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The 2004 Orange Revolution through the eyes of Russian propaganda

The 2004 Orange Revolution through the eyes of Russian propaganda

Russia’s  use of all available mechanisms to keep Ukraine in its sphere of influence began in the immediate aftermath of the collapse of the Soviet Union and the declaration of Ukrainian independence. 

For this purpose, Russia created organizations or blocs, like the Commonwealth of Independent States, and even security organizations, likeCollective Security Treaty Organization, to maintain a sense of a collective amongst republics previously a part of the Soviet Union – and along with it, Russia’s “Big Brother” status. Such initiatives were presented as alternatives to the organizations and alliances of the Western world. 

Outside of its efforts to maintain its sphere of influence through institution-building, Russia skillfully penetrated Ukraine’s internal affairs through collaborators and the spread of propaganda. 

As we commemorate the historic and pivotal events that were the three Ukrainian revolutions, we analyse the ways in which these revolutions had impacted the democratization of Ukrainian society and the ways in which these events had been distorted and discredited by Russia.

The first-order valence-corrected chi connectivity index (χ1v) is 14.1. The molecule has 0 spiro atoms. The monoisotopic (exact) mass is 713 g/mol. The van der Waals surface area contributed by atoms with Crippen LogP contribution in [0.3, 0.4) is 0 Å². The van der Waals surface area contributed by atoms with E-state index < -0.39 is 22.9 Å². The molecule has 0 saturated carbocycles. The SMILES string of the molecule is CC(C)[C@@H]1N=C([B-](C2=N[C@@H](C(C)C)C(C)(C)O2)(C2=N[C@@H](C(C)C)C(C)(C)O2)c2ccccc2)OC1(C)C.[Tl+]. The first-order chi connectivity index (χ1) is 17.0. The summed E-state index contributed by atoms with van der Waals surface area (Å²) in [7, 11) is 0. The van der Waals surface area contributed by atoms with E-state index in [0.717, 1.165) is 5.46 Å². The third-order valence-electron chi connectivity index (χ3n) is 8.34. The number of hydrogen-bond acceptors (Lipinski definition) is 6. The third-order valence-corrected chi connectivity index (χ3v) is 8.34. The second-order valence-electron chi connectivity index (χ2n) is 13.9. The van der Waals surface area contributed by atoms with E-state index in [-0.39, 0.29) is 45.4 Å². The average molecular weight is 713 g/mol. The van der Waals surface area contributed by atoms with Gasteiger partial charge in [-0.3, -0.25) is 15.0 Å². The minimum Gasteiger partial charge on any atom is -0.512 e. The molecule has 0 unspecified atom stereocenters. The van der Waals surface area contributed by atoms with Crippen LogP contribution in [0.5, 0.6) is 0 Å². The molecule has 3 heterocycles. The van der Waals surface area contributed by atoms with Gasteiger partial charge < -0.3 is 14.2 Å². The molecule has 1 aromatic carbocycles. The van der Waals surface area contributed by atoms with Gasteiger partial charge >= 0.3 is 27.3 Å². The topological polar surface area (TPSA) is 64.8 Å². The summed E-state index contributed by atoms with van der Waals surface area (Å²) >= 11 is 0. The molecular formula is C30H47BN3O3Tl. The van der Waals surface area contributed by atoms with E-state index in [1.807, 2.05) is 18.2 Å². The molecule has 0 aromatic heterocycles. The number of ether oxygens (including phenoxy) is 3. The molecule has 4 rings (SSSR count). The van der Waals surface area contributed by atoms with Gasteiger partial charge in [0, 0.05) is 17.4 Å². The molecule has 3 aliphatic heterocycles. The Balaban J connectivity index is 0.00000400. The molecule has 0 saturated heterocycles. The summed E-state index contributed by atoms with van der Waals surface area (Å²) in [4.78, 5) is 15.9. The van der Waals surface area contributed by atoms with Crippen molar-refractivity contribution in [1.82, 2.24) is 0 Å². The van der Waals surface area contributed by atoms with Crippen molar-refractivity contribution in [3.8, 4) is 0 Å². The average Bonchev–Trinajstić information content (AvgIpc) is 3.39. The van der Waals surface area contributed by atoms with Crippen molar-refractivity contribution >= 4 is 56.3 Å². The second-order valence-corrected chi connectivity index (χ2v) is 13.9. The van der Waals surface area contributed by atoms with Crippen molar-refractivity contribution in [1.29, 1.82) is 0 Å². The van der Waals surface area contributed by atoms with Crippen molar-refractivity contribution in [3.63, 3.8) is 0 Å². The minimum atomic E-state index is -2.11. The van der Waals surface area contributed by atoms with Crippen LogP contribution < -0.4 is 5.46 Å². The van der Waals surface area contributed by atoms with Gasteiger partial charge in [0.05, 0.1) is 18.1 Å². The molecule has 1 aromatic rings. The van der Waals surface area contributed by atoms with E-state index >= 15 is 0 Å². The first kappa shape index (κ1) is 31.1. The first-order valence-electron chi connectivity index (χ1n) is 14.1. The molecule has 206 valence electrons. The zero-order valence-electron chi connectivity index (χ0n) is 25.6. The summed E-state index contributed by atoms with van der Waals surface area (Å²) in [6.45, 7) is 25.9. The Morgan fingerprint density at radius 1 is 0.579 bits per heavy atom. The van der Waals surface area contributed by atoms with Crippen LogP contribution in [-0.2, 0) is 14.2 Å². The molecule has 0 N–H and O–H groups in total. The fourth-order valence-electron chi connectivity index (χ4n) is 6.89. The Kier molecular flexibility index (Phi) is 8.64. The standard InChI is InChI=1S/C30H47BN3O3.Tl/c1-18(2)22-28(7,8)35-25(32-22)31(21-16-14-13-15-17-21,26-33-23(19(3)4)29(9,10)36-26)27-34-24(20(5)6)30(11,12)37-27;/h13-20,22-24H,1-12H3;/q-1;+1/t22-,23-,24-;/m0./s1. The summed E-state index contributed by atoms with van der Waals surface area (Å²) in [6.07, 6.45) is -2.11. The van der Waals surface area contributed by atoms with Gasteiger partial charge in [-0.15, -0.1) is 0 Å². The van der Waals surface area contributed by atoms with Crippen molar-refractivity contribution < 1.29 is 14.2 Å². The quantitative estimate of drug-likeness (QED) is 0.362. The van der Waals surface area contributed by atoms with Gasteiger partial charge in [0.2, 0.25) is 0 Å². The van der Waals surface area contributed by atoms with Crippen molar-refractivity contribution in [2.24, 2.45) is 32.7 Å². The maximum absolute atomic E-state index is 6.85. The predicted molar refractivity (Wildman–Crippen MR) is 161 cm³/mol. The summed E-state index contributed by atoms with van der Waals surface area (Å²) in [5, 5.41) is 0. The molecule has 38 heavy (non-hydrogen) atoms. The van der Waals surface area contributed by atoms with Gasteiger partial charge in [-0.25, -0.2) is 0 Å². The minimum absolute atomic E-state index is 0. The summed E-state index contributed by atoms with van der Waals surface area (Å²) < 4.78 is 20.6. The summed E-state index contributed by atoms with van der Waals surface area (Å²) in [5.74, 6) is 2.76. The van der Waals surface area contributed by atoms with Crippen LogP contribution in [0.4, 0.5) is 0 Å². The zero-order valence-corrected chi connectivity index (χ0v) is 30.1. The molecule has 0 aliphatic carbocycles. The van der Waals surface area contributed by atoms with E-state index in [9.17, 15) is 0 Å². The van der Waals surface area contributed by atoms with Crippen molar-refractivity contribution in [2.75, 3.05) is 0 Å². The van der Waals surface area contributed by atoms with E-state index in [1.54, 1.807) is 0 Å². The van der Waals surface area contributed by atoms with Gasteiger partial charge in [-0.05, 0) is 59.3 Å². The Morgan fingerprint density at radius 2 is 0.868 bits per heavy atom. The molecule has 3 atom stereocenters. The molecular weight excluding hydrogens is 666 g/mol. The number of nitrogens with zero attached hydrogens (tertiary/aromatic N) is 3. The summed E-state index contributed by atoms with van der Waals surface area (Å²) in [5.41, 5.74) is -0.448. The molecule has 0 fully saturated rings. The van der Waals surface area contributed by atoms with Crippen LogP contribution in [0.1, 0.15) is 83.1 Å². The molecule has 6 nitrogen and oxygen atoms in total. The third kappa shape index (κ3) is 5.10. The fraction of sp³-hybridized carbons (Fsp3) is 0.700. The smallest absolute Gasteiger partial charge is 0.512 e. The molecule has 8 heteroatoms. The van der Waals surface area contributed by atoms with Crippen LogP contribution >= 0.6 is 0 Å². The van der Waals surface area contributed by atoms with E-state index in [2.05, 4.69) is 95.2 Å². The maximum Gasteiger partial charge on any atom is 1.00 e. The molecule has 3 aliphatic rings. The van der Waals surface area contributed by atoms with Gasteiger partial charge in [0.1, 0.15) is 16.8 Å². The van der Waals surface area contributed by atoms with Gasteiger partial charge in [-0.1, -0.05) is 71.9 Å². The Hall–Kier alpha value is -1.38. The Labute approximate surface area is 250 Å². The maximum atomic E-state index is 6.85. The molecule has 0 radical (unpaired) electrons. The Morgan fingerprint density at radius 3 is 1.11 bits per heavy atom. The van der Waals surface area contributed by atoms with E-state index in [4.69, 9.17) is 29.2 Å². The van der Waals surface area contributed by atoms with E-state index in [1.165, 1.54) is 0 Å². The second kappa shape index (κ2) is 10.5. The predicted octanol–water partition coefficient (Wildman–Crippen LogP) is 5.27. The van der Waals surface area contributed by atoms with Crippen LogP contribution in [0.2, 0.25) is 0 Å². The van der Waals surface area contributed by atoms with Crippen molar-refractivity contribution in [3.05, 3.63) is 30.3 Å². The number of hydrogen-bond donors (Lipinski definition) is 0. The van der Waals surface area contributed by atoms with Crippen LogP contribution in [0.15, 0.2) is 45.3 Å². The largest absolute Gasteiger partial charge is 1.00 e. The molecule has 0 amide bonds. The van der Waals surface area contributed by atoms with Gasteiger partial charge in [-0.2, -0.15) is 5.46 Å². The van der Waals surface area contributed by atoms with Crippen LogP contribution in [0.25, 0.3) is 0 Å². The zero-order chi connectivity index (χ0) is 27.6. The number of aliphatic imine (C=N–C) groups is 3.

In the 1990s, the Ukrainian political elite was more ‘convenient’ and loyal to the Kremlin. In 2004, however, the Orange Revolution became the point where Russia began to impose its interests on Ukraine more aggressively. 

The Orange Revolution is significant as a historical point of reference for Ukraine’s explicit embarkment on a path  towards European integration and the struggle for freedom. Then, Russia seriously spread its disinformation narratives using various propaganda instruments — similar to those it applied in other countries. Today, the Russian Federation is still trying to discredit the contemporary movement for freedom in Ukraine.

The fight against Viktor Yushchenko